An Applied R&D Lab Serving Solo and Family-based Entrepreneurs in Rural and Distressed Urban Communities
The Nanocorp Primer #2
New Economy Venture Capital: A Nanocorp Perspective
New Ways to Play the Great Game of Business
Don't Believe Us? How about 'Red Herring'?
We, the authors, are not pollyanna idealists thinking that the World will be transformed overnight. As much as we all are too often unwitting victims of discontinuous, revolutionary change; so too are we frequent victims to its gradual, unseen accumulation... the Boiling Frog Effect as Charles Handy reminds us in The Age of Unreason.
In the on-going World of Venture Capital, there will still be Old Guard who specialize in investing in companies. (These folks will be the most susceptible to gradual boiling.)
But more and more you will visit venture capital web sites and see people listed among the investment plays along with the usual company fare.
You may even find extremist Venture Capitalists who specialize in backing talented people only! You could look at this as the Hollywoodization of Venture Capital funding. But this is an unbalanced position as surely as the Old Guard's.
The most dominant and successful 21st Century Venture Capital firms will be mixed baggers holding a dynamic collection of people and corporate investments. These firms will be adding the spontaneous innovation and emergent opportunistic dimensions of self-organizing, self-managing players into the traditional corporate investment mix.
These mixed-bag Venture Capital firms will have a balanced, synergistic portfolio that will produce more and better results than the 20th Century Game ever produced. These investors' free agent entrepreneurs will mix and match components from their investors' portfolios to synthesize new opportunities unmet or unseen by the investors' corporate portfolio. By adding a dynamic collection of boundary-level change agents to their corporate investments, the savvy 21st Century Venture Capital firm will attain leveraged positions his or her 20th Century counterparts could only dream about.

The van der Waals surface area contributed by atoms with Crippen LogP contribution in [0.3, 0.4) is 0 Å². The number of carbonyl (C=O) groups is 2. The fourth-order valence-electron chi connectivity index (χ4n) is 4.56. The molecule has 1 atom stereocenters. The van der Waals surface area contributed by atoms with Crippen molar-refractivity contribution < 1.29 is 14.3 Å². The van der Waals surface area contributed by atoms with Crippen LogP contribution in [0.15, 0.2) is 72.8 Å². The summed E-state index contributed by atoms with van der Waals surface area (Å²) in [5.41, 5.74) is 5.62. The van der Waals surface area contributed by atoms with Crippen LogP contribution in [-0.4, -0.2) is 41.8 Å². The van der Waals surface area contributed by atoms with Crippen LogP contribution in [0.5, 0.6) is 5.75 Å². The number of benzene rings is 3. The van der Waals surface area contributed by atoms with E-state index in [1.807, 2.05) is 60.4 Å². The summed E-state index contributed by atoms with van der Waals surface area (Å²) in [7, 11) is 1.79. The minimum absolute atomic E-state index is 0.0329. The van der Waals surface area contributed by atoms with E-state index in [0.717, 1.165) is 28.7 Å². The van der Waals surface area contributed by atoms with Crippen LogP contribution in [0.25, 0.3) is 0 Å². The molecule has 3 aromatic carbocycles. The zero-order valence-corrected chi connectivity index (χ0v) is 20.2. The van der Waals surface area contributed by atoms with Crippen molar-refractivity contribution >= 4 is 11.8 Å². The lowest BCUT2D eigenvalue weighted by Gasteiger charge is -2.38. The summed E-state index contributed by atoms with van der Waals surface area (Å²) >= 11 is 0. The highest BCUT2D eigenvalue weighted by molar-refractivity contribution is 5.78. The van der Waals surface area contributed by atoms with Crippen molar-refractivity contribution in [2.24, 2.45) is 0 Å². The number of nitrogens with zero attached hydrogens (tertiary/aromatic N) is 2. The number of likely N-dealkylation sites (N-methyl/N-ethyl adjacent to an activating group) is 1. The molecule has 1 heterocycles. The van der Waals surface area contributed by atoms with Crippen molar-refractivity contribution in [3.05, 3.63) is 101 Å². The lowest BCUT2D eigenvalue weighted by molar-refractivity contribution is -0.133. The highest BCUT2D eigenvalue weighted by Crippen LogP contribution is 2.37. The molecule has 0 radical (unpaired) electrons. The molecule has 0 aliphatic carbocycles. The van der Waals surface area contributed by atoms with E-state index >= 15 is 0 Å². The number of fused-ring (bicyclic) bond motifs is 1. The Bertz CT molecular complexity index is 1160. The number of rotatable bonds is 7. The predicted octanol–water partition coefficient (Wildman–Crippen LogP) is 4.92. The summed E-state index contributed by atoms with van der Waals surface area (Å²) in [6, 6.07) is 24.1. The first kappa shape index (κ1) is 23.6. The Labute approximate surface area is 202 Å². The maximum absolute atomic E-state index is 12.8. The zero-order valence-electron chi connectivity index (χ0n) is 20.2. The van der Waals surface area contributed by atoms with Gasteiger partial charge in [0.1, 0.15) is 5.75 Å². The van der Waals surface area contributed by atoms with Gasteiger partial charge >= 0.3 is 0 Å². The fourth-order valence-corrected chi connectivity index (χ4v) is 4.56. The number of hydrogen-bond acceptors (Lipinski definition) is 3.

Too 'out there' you think? Don't believe us. Check out the Going Public magazine supplement that comes with the humongous June 2000 issue of Red Herring. Mark Williams has contributed a cogent one-pager, "Old money made new: A short history of venture capital, from the Rockefellers to the present." Williams ends his historical perspective with the following paragraph:
"Besides capital, successful VC firms have increasingly offered expertise in whatever helps entrepreneurs create successful companies (or successful IPOs, anyway). Today, as the tech boom continues to expand and money flows, that trend is intensifying. VC firms themselves have modeled changes in society. Pundits' depictions of tomorrows' enterprises -- lean and horizontal, sometimes just networks cobbled together for the duration of the project, with workers vested in its success -- resemble both the intricate partnerships that VCs cultivate among their portfolio companies and the alliances that VC firms form with each other around their investments."
Right on, Mark. As we decouple entrepreneurs from their play-making corporate wrappers, we see that venture capitalist and entrepreneur are two faces of the same spirit. The hat you wear is simply a function of who's got the money and who's got the idea of what to do with it. The Human Spirit of Enterprise is in us, not in the corporate shells through which we express ourselves.
New Economy venture capitalists will come in three 'flavors' based on the mix of their investments.